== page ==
In addition to a published researcher, Datta enters Georgia Tech as a Stamps President’s Scholar. The program recruits the most promising students from across the nation to foster their development as scholars, leaders, and citizens of the greater community through purposeful programming, mentoring, and enhanced educational opportunities. All tuition and fees are covered, as well as meals, housing, and funds for personal expenses and books.

Datta and other Stamps Scholars also receive $12,000 over four years toward enrichment activities including academically oriented international travel and unpaid research or internships, plus an eight-day outdoor leadership trip. He and the rest of the 2022 cohort will be supported by faculty and staff mentors, encouraged in his research and studies, and provided the tools to grow as leaders and to serve others.

Datta plans to use his expertise to enhance the composition of his incoming class of 2026 and work more directly with other students and faculty members to participate in cutting-edge research, both in the lab and computationally.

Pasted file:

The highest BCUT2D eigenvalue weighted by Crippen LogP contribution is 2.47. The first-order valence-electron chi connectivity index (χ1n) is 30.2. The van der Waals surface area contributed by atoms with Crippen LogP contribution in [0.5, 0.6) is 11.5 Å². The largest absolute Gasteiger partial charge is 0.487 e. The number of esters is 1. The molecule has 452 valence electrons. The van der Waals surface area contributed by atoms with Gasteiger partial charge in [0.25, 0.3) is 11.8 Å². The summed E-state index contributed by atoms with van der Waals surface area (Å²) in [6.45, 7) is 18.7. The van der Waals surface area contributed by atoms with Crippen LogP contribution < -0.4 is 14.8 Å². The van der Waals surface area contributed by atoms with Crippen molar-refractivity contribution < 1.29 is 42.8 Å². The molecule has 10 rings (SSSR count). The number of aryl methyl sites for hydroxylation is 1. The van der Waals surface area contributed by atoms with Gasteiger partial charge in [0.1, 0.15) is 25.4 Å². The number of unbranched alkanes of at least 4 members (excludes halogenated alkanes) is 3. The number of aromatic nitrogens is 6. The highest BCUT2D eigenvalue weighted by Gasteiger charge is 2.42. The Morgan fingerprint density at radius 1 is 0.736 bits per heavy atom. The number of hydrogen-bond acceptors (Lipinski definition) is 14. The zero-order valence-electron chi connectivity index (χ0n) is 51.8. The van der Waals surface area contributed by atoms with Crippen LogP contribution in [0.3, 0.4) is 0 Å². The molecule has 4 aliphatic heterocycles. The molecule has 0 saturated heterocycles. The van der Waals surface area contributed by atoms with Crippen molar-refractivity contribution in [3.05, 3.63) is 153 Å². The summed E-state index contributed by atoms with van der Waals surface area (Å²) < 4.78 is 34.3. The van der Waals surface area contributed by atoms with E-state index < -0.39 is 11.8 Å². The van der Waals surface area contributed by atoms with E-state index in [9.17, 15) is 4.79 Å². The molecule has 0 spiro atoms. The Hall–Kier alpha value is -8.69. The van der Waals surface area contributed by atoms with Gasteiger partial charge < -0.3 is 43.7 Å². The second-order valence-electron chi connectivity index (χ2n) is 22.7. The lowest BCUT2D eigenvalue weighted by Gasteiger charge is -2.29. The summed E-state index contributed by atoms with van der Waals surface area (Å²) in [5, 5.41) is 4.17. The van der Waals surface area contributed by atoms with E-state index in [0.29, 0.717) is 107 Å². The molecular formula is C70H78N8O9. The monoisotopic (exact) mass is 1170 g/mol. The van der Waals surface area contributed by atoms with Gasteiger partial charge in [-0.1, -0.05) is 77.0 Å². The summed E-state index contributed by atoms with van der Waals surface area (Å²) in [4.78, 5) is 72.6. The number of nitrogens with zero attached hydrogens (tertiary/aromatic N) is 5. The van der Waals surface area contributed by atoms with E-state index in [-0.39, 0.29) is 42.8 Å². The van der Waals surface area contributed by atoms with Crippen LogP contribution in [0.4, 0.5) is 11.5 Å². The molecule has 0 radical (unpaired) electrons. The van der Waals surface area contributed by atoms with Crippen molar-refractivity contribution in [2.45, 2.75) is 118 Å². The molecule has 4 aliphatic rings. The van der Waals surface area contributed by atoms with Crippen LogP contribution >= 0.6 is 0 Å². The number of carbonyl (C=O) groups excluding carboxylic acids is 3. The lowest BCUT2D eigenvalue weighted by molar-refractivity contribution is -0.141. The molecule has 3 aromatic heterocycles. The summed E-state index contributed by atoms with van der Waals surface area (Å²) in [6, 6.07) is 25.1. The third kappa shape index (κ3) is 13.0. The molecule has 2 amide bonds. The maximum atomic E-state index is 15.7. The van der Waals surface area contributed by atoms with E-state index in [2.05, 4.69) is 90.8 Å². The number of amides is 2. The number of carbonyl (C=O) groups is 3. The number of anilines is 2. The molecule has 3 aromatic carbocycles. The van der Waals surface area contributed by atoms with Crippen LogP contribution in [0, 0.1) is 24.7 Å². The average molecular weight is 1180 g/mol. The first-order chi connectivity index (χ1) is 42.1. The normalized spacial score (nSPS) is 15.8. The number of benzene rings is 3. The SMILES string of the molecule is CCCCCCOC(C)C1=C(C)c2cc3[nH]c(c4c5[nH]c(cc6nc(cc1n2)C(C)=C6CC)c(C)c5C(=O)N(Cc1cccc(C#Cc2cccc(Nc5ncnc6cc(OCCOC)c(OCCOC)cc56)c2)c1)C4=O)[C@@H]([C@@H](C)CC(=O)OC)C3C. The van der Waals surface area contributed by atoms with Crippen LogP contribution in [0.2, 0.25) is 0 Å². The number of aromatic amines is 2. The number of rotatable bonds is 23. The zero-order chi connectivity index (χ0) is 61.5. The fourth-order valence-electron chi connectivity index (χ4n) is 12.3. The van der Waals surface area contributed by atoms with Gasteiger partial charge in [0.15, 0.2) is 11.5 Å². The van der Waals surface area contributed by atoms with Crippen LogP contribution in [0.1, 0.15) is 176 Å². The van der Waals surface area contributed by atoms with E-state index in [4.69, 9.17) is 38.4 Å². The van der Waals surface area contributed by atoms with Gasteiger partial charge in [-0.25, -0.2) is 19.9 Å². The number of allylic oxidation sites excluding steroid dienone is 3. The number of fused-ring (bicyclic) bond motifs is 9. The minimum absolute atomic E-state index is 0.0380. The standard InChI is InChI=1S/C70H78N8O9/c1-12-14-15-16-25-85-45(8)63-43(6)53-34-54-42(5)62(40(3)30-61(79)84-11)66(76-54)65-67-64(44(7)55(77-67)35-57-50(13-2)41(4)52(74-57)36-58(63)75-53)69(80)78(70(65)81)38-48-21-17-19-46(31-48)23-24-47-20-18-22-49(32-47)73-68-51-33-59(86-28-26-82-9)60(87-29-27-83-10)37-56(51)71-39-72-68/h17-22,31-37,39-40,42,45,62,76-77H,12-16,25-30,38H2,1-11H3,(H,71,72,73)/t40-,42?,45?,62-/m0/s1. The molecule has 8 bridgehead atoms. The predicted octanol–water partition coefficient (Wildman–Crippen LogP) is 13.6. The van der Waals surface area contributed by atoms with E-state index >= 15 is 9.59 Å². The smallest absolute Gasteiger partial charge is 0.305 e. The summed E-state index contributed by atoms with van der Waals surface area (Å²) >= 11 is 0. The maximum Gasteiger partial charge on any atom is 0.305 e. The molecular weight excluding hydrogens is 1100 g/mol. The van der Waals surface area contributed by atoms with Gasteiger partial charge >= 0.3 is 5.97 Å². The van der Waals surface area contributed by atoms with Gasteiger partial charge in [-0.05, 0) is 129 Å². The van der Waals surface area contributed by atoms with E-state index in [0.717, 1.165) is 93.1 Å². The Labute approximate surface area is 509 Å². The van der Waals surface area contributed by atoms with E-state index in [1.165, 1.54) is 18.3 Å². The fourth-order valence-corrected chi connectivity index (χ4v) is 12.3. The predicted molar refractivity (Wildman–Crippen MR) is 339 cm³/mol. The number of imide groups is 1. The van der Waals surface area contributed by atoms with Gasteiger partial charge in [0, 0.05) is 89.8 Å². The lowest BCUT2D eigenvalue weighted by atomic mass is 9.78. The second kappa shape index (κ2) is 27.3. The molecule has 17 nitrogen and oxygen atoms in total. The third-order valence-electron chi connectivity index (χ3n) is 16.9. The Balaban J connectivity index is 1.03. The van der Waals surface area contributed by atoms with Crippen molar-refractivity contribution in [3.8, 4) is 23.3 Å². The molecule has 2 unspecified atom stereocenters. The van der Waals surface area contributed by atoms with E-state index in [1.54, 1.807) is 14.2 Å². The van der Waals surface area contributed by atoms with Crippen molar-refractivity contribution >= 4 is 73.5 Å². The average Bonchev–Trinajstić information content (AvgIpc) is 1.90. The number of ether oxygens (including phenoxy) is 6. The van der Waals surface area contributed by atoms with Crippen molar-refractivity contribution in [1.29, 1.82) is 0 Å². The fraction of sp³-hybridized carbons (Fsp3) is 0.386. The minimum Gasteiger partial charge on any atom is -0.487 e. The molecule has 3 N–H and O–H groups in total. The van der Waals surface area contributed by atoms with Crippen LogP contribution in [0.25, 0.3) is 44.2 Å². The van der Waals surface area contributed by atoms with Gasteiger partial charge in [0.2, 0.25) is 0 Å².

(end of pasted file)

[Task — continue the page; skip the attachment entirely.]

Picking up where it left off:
“I can only imagine the innovative and groundbreaking research I'll be able to participate in as a student at Georgia Tech,” said Datta. “I’m looking forward to furthering my research skills and learning more about industry applications.”

Related Content

Stingelin Selected as New MSE Chair

Natalie Stingelin will be the first woman to chair MSE when she begins her new role on August 1. 

MSE Provides Assist for Museum's Materials Exhibit

Associate Professor Mark Losego worked with Georgia's Tellus Museum to frame the technical content and design of "Superhero Materials."